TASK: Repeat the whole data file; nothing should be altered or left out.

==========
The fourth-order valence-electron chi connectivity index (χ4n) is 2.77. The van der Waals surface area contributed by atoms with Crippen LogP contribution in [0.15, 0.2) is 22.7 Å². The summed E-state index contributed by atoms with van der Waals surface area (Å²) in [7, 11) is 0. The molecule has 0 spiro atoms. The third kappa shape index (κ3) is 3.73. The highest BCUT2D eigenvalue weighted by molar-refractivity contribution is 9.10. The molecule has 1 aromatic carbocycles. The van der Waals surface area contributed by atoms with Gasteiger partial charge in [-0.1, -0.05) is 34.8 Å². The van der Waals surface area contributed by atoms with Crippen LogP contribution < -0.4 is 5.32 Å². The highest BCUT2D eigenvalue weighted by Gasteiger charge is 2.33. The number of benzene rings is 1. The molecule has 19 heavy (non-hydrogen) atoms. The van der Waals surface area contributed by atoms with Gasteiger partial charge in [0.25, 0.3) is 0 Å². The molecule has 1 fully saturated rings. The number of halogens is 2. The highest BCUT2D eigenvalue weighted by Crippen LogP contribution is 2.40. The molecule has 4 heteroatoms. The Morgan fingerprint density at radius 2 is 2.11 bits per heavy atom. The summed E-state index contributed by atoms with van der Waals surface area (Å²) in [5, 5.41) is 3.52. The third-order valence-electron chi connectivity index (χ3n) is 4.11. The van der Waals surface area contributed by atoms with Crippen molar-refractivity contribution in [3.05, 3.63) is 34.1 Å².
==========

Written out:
The fourth-order valence-electron chi connectivity index (χ4n) is 2.77. The van der Waals surface area contributed by atoms with Crippen LogP contribution in [0.15, 0.2) is 22.7 Å². The summed E-state index contributed by atoms with van der Waals surface area (Å²) in [7, 11) is 0. The molecule has 0 spiro atoms. The third kappa shape index (κ3) is 3.73. The highest BCUT2D eigenvalue weighted by molar-refractivity contribution is 9.10. The molecule has 1 aromatic carbocycles. The van der Waals surface area contributed by atoms with Gasteiger partial charge in [-0.1, -0.05) is 34.8 Å². The van der Waals surface area contributed by atoms with Crippen LogP contribution < -0.4 is 5.32 Å². The highest BCUT2D eigenvalue weighted by Gasteiger charge is 2.33. The number of benzene rings is 1. The molecule has 19 heavy (non-hydrogen) atoms. The van der Waals surface area contributed by atoms with Gasteiger partial charge in [0.25, 0.3) is 0 Å². The molecule has 1 fully saturated rings. The number of halogens is 2. The highest BCUT2D eigenvalue weighted by Crippen LogP contribution is 2.40. The molecule has 4 heteroatoms. The Morgan fingerprint density at radius 2 is 2.11 bits per heavy atom. The summed E-state index contributed by atoms with van der Waals surface area (Å²) in [5, 5.41) is 3.52. The third-order valence-electron chi connectivity index (χ3n) is 4.11. The van der Waals surface area contributed by atoms with Crippen molar-refractivity contribution in [3.05, 3.63) is 34.1 Å².